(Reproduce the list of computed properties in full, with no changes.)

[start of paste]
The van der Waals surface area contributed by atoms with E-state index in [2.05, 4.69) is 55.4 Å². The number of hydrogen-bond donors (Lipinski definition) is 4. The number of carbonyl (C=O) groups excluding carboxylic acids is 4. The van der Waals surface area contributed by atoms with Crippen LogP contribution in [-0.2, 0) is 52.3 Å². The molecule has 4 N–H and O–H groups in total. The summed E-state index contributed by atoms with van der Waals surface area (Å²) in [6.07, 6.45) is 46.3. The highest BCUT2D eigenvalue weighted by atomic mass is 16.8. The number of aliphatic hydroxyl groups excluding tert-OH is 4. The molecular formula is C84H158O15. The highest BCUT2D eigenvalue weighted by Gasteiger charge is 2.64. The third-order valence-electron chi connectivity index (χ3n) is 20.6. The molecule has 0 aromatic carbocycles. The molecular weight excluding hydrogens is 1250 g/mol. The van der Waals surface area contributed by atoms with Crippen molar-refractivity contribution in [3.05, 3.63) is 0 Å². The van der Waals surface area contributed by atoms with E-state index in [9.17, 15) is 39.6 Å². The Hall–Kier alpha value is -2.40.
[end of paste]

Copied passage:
The van der Waals surface area contributed by atoms with E-state index in [2.05, 4.69) is 55.4 Å². The number of hydrogen-bond donors (Lipinski definition) is 4. The number of carbonyl (C=O) groups excluding carboxylic acids is 4. The van der Waals surface area contributed by atoms with Crippen LogP contribution in [-0.2, 0) is 52.3 Å². The molecule has 4 N–H and O–H groups in total. The summed E-state index contributed by atoms with van der Waals surface area (Å²) in [6.07, 6.45) is 46.3. The highest BCUT2D eigenvalue weighted by atomic mass is 16.8. The number of aliphatic hydroxyl groups excluding tert-OH is 4. The molecular formula is C84H158O15. The highest BCUT2D eigenvalue weighted by Gasteiger charge is 2.64. The third-order valence-electron chi connectivity index (χ3n) is 20.6. The molecule has 0 aromatic carbocycles. The molecular weight excluding hydrogens is 1250 g/mol. The van der Waals surface area contributed by atoms with Crippen molar-refractivity contribution in [3.05, 3.63) is 0 Å². The van der Waals surface area contributed by atoms with E-state index in [9.17, 15) is 39.6 Å². The Hall–Kier alpha value is -2.40.